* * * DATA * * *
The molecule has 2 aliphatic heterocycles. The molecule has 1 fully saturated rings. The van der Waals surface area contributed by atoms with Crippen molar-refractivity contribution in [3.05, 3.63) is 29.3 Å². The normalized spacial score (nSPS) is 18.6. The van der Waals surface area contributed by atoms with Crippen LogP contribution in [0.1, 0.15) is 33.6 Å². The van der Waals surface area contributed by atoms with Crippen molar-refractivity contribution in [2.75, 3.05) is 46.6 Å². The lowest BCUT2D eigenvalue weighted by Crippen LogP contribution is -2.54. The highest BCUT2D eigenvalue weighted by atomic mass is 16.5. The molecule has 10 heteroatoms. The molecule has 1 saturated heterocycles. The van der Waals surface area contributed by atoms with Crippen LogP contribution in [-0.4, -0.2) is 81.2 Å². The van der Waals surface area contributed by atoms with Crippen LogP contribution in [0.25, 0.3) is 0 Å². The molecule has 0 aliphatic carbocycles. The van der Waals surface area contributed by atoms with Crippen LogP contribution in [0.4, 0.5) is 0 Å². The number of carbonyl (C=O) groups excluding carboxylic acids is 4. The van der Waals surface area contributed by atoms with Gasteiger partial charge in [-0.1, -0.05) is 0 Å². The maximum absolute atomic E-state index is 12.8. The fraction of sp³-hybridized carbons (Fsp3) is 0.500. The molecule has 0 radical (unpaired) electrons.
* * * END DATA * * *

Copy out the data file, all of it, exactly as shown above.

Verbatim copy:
The molecule has 2 aliphatic heterocycles. The molecule has 1 fully saturated rings. The van der Waals surface area contributed by atoms with Crippen molar-refractivity contribution in [3.05, 3.63) is 29.3 Å². The normalized spacial score (nSPS) is 18.6. The van der Waals surface area contributed by atoms with Crippen LogP contribution in [0.1, 0.15) is 33.6 Å². The van der Waals surface area contributed by atoms with Crippen molar-refractivity contribution in [2.75, 3.05) is 46.6 Å². The lowest BCUT2D eigenvalue weighted by Crippen LogP contribution is -2.54. The highest BCUT2D eigenvalue weighted by atomic mass is 16.5. The molecule has 10 heteroatoms. The molecule has 1 saturated heterocycles. The van der Waals surface area contributed by atoms with Crippen LogP contribution in [-0.4, -0.2) is 81.2 Å². The van der Waals surface area contributed by atoms with Crippen LogP contribution in [0.25, 0.3) is 0 Å². The molecule has 0 aliphatic carbocycles. The van der Waals surface area contributed by atoms with Crippen LogP contribution in [0.4, 0.5) is 0 Å². The number of carbonyl (C=O) groups excluding carboxylic acids is 4. The van der Waals surface area contributed by atoms with Gasteiger partial charge in [-0.1, -0.05) is 0 Å². The maximum absolute atomic E-state index is 12.8. The fraction of sp³-hybridized carbons (Fsp3) is 0.500. The molecule has 0 radical (unpaired) electrons.